Just a Little Burp With The Car (and the computer)

While we were in Montana we took the opportunity to drive over to the far west end of Fort Peck Reservoir to see if we could spot (and or hear) the male elk bugling. This is the time of year for mating and Ranger Sue told us there was a pretty big herd over that way. The lake is 135 miles long and we were camping at the far east end while the elk herd was spotted at the far west end.

Lake has 1500 miles of shoreline and is over 135 miles from east to west

During our ride, the exhaust system on the car blew out and it was LOUD! I think we scared all the elk into hiding.

I knew there was no place near Fort Peck to get it fixed and that it would be best until we made it down to Rapid City next week. We would be towing it more than driving it over the next few days so we were good with that plan.

I looked online and found Chad and Exhaust Pros in Rapid City. He had loads of good reviews.

We pulled the coach in his drive (towing the car) and Chad came right out, crawled under the car, and assured me it was an easy fix.

He told me to unhook the car, he’d pull it into the hoist, and he’d have us out of there in an hour.

Turns out it was a flexible coupling that connects the manifold to the exhaust pipe that failed and Chad quickly cut out the old one and welded in the new one.

What impressed me about Exhaust Pros is that exhaust work is the ONLY work they do. Unlike the national chains that advertise “Exhaust/Brakes/Alignment” and may or may not have the right part for your vehicle, Chad carries all the commonly needed exhaust parts and BENDS HIS OWN PIPE, he doesn’t have to order a bunch of different pipes for a myriad of car models. Bending his own pipe means that he can effect a repair much more quickly not having to rely on Napa or AutoZone or another supplier to bring him the needed pipe.

(Video) Chad welding in the new coupling

He got the car down off the hoist and started it up. The noise was a LOT BETTER, but still there was a problem. Back down on the ground to take a look, Chad found that both of the mufflers are rusted and have very small pinhole leaks in them. It was up to me whether to just go ahead and drive it or have more work done.

We decided to go ahead and have two new mufflers installed but that would have to be done another day as it would take him more time to get it done and he’d need to get back to serving his customers who have appointments set up.

We reached out to our friends David and Sue who are working at Custer State Park. We were planning on getting together with them anyway to discuss our travel plans back to Rover’s Roost in Arizona. The four of us will travel together once they are done with their Custer gig October 1st.

It turned out that they had Thursday off work so we set a date for them to pick us up at the muffler shop on Thursday and we’d have lunch together and talk about our travel plans while the repair is being completed. I LOVE IT WHEN A PLAN COMES TOGETHER! (Thank you David and Sue!)

We got back to the shop in time to pick up the car and Kathy and I made a bee-line for Best Buy where I had to buy a new computer as my 15 year-old Dell laptop finally gave up the ghost.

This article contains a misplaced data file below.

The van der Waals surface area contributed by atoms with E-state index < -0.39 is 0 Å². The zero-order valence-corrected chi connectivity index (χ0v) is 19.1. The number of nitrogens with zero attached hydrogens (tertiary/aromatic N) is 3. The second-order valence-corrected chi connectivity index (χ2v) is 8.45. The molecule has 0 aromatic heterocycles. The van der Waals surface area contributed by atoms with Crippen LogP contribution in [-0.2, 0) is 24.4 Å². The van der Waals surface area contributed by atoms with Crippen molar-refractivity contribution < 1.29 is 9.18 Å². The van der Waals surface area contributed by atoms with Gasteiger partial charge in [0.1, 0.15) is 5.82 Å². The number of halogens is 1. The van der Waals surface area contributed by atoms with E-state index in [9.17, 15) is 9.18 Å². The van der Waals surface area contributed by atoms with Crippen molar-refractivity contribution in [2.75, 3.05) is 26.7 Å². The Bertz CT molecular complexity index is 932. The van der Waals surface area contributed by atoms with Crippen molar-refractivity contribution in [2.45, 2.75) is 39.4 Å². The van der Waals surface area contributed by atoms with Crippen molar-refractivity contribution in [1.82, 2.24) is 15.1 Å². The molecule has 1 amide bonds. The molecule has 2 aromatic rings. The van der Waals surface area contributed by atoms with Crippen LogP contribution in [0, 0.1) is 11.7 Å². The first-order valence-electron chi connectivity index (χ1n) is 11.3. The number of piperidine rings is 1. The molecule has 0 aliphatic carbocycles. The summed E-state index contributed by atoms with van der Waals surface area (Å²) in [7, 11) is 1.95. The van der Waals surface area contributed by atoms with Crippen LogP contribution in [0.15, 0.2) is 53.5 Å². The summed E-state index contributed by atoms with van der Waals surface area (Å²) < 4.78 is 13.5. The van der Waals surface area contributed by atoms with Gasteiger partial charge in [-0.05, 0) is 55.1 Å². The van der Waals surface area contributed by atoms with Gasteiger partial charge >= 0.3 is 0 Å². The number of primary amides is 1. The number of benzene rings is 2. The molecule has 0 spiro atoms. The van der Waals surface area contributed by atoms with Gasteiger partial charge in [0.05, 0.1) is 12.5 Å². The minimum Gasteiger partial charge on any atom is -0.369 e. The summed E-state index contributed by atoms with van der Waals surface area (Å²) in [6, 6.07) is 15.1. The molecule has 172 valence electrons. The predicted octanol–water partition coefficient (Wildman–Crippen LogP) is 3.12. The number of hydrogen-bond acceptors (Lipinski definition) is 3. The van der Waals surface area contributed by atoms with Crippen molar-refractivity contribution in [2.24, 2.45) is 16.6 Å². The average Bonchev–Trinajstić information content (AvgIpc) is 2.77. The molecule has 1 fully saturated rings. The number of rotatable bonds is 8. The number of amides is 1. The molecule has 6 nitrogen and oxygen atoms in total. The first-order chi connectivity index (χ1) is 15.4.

We got the computer and we back on the road to Hot Springs before 3:30

Next blog post – Hot Springs South Dakota and Angostura Recreation Area (and see who we bumped into there!)

Thanks for riding along and we welcome your comments below. See you next time!

Herb & Kathy

Montana and South to Medora and Beyond

After Spearfish South Dakota and then our trip up to Fort Peck Montana to visit Ranger Scott and Ranger Sue, we came back down U.S. 85 into Medora North Dakota for a night. We had been to Teddy Roosevelt National Park a couple years ago, so we didn’t take the time to drive through the park and all we did was walk to dinner from the campground and then did a little sightseeing as we walked through town on our way back to the campground.

Kathy’s Strawberry Jalepino Margarita
Food prices seem high out here ($14 for a burger?)
Our after dinner walk in downtown Medora ND
More downtown Medora

The next day we continued on down 85 for another nights stay in Spearfish on our way to Hot Springs. Besides, we needed to check in at the Spearfish post office to see if our General Delivery package had arrived yet.

This time instead of staying at a campground, we decided to take advantage of our Harvest Hosts membership once again. We reached out to McGuigan Farm Experience on the HH web site and they accepted our request to stay within just a couple hours.

Our host Nancy greeted us at the drive and welcomed us with a big smile and a little conversation. She showed us where we could park. It was a nice big hard packed grassy field that allowed us to pull straight in with our toad attached and was large enough we could just circle around in the morning to leave without ever having to unhook the toad.

We had the place to ourselves

After we got settled in, Nancy took us on a tour of the farm. Although it’s been in Mike’s family for generations and had been a working dairy farm for the vast majority of that time, they now rely on income from grain production and leasing out some of the land. They have recently started the McGuigan Farm Experience project to offer both school groups and the general public alike the opportunity to visit a real farm with real animals so that folks might learn about what a farmer really does and where that food on the table comes from.

Nancy excused herself and left us to relax the rest of the evening and relaxing it was! It was SO dark and SO quiet! We had a wonderful nights sleep with the windows wide open and enjoyed a gentle breeze rolling over the hayfields that lulled us to sleep.

As we prepared to depart in the morning, I noticed some water on the hardpack under the fresh water tank compartment. Further inspection revealed that now the FRESH water tank fill hose had a small leak. I figured it wasn’t hard to fix, (tighten a hose clamp), but this old body just doesn’t want to twist, turn, and stretch like this project would require.

Thankfully, we were at Spearfish which is just down the road from Belle Fourche which is the home of my new best (RV repairman) friend Jim and Progress RV.